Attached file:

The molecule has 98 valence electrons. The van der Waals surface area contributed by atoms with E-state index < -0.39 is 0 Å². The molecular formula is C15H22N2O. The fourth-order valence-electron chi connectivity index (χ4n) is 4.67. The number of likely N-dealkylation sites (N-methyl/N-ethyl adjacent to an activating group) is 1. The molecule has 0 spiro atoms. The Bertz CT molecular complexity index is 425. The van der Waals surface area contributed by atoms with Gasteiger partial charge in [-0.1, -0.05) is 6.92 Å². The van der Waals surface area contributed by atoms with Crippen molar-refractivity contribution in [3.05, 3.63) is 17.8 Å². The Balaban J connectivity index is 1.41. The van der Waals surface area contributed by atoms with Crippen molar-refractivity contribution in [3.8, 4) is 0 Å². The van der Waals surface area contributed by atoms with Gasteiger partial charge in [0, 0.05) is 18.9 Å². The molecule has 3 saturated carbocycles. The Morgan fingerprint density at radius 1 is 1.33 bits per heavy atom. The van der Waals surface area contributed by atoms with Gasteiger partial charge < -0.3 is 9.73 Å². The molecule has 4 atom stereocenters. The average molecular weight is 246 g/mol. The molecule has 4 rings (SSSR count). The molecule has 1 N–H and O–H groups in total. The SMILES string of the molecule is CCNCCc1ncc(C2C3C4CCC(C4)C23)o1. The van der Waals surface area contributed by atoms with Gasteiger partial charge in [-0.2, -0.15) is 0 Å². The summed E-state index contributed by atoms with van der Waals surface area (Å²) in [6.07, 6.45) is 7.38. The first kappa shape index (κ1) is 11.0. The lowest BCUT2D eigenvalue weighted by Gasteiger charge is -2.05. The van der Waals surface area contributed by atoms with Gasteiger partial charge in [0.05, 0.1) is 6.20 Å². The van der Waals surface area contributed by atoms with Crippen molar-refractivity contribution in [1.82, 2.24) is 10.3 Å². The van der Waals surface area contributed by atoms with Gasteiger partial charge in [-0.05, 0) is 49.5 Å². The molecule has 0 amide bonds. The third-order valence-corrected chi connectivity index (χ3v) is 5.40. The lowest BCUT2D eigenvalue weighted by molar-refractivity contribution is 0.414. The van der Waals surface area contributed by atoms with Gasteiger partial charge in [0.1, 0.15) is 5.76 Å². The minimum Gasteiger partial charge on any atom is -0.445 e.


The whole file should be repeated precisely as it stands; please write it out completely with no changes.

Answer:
The molecule has 98 valence electrons. The van der Waals surface area contributed by atoms with E-state index < -0.39 is 0 Å². The molecular formula is C15H22N2O. The fourth-order valence-electron chi connectivity index (χ4n) is 4.67. The number of likely N-dealkylation sites (N-methyl/N-ethyl adjacent to an activating group) is 1. The molecule has 0 spiro atoms. The Bertz CT molecular complexity index is 425. The van der Waals surface area contributed by atoms with Gasteiger partial charge in [-0.1, -0.05) is 6.92 Å². The van der Waals surface area contributed by atoms with Crippen molar-refractivity contribution in [3.05, 3.63) is 17.8 Å². The Balaban J connectivity index is 1.41. The van der Waals surface area contributed by atoms with Crippen molar-refractivity contribution in [3.8, 4) is 0 Å². The van der Waals surface area contributed by atoms with Gasteiger partial charge in [0, 0.05) is 18.9 Å². The molecule has 3 saturated carbocycles. The Morgan fingerprint density at radius 1 is 1.33 bits per heavy atom. The van der Waals surface area contributed by atoms with Gasteiger partial charge < -0.3 is 9.73 Å². The molecule has 4 atom stereocenters. The average molecular weight is 246 g/mol. The molecule has 4 rings (SSSR count). The molecule has 1 N–H and O–H groups in total. The SMILES string of the molecule is CCNCCc1ncc(C2C3C4CCC(C4)C23)o1. The van der Waals surface area contributed by atoms with Gasteiger partial charge in [-0.2, -0.15) is 0 Å². The summed E-state index contributed by atoms with van der Waals surface area (Å²) in [6.07, 6.45) is 7.38. The first kappa shape index (κ1) is 11.0. The lowest BCUT2D eigenvalue weighted by Gasteiger charge is -2.05. The van der Waals surface area contributed by atoms with Gasteiger partial charge in [0.05, 0.1) is 6.20 Å². The van der Waals surface area contributed by atoms with Crippen molar-refractivity contribution in [1.82, 2.24) is 10.3 Å². The van der Waals surface area contributed by atoms with Gasteiger partial charge in [-0.05, 0) is 49.5 Å². The molecule has 0 amide bonds. The third-order valence-corrected chi connectivity index (χ3v) is 5.40. The lowest BCUT2D eigenvalue weighted by molar-refractivity contribution is 0.414. The van der Waals surface area contributed by atoms with Gasteiger partial charge in [0.1, 0.15) is 5.76 Å². The minimum Gasteiger partial charge on any atom is -0.445 e.